14 CASE ToolsComputer-aided systems engineering (CASE) tools are software programs that automate or support the drawing and analysis of system models and provide for the translation of system models into application programs.A CASE repository is a system developers’ database. It is a place where developers can store system models, detailed descriptions and specifications, and other products of system development. Synonyms include dictionary and encyclopedia.Forward engineering requires the systems analyst to draw system models, either from scratch or from templates. The resulting models are subsequently transformed into program code.Reverse engineering allows a CASE tool to read existing program code and transform that code into a representative system model that can be edited and refined by the systems analyst.Conversion NotesIn this edition, the term CASE is restricted to model-driven technology (either forward engineering, reverse engineering, or both).Teaching TipsDifferent CASE tools may refer to their repository as a dictionary or encyclopedia.Some CASE tools maintain a repository at a project-by-project level. Others provide or integrate into a project-independent repository to promote sharing of models and specifications between projects.Most CASE tools interface with one or more ADEs to provide round-trip engineering that supports the full life cycle.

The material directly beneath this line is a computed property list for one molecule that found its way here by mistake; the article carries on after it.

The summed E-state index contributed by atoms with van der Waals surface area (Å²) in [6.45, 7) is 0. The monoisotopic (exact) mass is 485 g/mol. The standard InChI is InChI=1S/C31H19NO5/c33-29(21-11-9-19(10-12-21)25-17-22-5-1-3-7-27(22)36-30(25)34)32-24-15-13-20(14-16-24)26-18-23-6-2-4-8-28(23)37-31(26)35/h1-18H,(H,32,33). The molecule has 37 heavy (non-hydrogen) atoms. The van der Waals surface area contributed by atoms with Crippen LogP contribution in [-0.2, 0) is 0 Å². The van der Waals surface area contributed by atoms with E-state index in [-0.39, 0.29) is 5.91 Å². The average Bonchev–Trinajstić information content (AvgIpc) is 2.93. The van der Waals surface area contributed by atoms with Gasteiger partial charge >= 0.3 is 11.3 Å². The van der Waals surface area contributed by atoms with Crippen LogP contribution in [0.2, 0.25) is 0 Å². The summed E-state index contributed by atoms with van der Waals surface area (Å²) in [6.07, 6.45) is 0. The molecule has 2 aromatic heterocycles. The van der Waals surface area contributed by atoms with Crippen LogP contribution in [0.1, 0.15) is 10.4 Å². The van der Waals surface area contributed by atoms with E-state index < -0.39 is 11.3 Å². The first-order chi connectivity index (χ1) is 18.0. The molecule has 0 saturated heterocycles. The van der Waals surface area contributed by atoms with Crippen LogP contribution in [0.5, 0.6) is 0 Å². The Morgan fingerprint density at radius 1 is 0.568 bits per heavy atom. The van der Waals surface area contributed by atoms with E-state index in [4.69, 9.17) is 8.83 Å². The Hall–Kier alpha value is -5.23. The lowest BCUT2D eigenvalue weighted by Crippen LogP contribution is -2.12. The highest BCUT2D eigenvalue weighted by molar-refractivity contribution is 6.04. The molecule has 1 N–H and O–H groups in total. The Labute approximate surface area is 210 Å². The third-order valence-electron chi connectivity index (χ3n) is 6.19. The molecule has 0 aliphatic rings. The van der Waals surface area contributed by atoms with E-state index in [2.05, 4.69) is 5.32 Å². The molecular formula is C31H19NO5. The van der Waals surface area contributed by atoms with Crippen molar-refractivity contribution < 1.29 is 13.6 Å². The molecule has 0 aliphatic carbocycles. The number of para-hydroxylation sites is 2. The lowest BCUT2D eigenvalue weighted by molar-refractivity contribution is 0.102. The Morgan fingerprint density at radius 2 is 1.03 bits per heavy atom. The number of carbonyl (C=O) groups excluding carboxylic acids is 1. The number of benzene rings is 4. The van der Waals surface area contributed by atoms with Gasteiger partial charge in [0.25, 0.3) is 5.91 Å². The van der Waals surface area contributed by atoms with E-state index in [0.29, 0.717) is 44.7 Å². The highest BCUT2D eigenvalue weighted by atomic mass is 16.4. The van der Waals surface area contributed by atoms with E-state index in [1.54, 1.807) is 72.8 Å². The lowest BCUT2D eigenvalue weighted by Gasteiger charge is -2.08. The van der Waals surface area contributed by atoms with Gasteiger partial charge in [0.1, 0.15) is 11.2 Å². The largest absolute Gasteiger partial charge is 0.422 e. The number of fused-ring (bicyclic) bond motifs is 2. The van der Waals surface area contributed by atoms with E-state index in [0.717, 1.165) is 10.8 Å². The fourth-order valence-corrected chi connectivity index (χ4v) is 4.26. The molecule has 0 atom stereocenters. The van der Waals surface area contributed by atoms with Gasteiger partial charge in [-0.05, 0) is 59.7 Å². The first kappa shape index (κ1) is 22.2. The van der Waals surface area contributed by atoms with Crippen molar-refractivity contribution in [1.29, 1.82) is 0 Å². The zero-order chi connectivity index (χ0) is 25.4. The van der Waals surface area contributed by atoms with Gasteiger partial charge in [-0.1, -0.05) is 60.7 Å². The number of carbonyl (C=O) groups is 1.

15 CASE Architecture Teaching Tips Map your course’s CASE (and ADE) environment into this diagram to help your students better understand the automated tools that will be taught in your course.
16 ADE ToolsApplication development environments (ADEs) are integrated software development tools that provide all the facilities necessary to develop new application software with maximum speed and quality. A common synonym is integrated development environment (IDE)ADE facilities may include:Programming languages or interpretersInterface construction toolsMiddlewareTesting toolsVersion control toolsHelp authoring toolsRepository linksConversion NotesIn this edition, the term ADE is compatible with both model-driven and rapid application development methodologies. In contemporary literature, it is the basis for all RAD methodologies.Teaching TipsDifferent CASE tools may refer to their repository as a dictionary or encyclopedia.Many ADEs provide links to a repository to support sharing of program code.Most ADEs either interface with one or more CASE tool repositories or they provide rudimentary CASE-like modeling tools within the ADE. This allows developers to integrate RAD and MDD techniques as was demonstrated in the first hybrid route presented earlier in the chapter.
17 Process and Project Managers A process manager is an automated tool that helps to document and manage a methodology and routes, its deliverables, and quality management standards.A project manager is an automated tool to help plan system development activities (preferably using the approved methodology), estimate and assign resources (including people and costs), schedule activities and resources, monitor progress against schedule and budget, control and modify schedule and resources, and report project progress.Teaching NotesExamples of process and project management technology will be covered extensively in Chapter 4.